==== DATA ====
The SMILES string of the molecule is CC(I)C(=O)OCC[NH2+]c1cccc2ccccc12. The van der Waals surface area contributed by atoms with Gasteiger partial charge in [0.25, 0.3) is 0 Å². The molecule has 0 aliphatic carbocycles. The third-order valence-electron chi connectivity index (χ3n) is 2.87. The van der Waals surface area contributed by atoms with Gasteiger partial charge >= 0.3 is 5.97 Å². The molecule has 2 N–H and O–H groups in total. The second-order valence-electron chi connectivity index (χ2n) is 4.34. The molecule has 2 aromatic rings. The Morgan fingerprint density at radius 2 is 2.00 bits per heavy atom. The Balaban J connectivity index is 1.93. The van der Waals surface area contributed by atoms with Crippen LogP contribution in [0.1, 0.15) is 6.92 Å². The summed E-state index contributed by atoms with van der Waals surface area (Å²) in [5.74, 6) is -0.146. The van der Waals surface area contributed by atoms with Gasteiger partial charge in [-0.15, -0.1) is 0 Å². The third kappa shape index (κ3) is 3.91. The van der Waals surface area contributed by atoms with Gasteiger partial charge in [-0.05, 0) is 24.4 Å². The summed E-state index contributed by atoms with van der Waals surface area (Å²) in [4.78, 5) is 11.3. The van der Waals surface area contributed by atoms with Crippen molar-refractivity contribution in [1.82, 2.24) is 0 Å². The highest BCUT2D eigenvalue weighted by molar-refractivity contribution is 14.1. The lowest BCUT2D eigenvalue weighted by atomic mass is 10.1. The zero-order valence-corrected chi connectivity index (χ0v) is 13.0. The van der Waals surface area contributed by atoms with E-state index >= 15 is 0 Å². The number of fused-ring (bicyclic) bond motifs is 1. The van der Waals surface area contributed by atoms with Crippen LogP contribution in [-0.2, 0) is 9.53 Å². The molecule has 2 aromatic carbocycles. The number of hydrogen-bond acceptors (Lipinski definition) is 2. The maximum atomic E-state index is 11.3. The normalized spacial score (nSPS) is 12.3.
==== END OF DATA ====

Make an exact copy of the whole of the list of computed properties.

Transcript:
The SMILES string of the molecule is CC(I)C(=O)OCC[NH2+]c1cccc2ccccc12. The van der Waals surface area contributed by atoms with Gasteiger partial charge in [0.25, 0.3) is 0 Å². The molecule has 0 aliphatic carbocycles. The third-order valence-electron chi connectivity index (χ3n) is 2.87. The van der Waals surface area contributed by atoms with Gasteiger partial charge >= 0.3 is 5.97 Å². The molecule has 2 N–H and O–H groups in total. The second-order valence-electron chi connectivity index (χ2n) is 4.34. The molecule has 2 aromatic rings. The Morgan fingerprint density at radius 2 is 2.00 bits per heavy atom. The Balaban J connectivity index is 1.93. The van der Waals surface area contributed by atoms with Crippen LogP contribution in [0.1, 0.15) is 6.92 Å². The summed E-state index contributed by atoms with van der Waals surface area (Å²) in [5.74, 6) is -0.146. The van der Waals surface area contributed by atoms with Gasteiger partial charge in [-0.15, -0.1) is 0 Å². The third kappa shape index (κ3) is 3.91. The van der Waals surface area contributed by atoms with Gasteiger partial charge in [-0.05, 0) is 24.4 Å². The summed E-state index contributed by atoms with van der Waals surface area (Å²) in [4.78, 5) is 11.3. The van der Waals surface area contributed by atoms with Crippen molar-refractivity contribution in [1.82, 2.24) is 0 Å². The highest BCUT2D eigenvalue weighted by molar-refractivity contribution is 14.1. The lowest BCUT2D eigenvalue weighted by atomic mass is 10.1. The zero-order valence-corrected chi connectivity index (χ0v) is 13.0. The van der Waals surface area contributed by atoms with E-state index >= 15 is 0 Å². The number of fused-ring (bicyclic) bond motifs is 1. The van der Waals surface area contributed by atoms with Crippen LogP contribution in [-0.2, 0) is 9.53 Å². The molecule has 2 aromatic carbocycles. The number of hydrogen-bond acceptors (Lipinski definition) is 2. The maximum atomic E-state index is 11.3. The normalized spacial score (nSPS) is 12.3.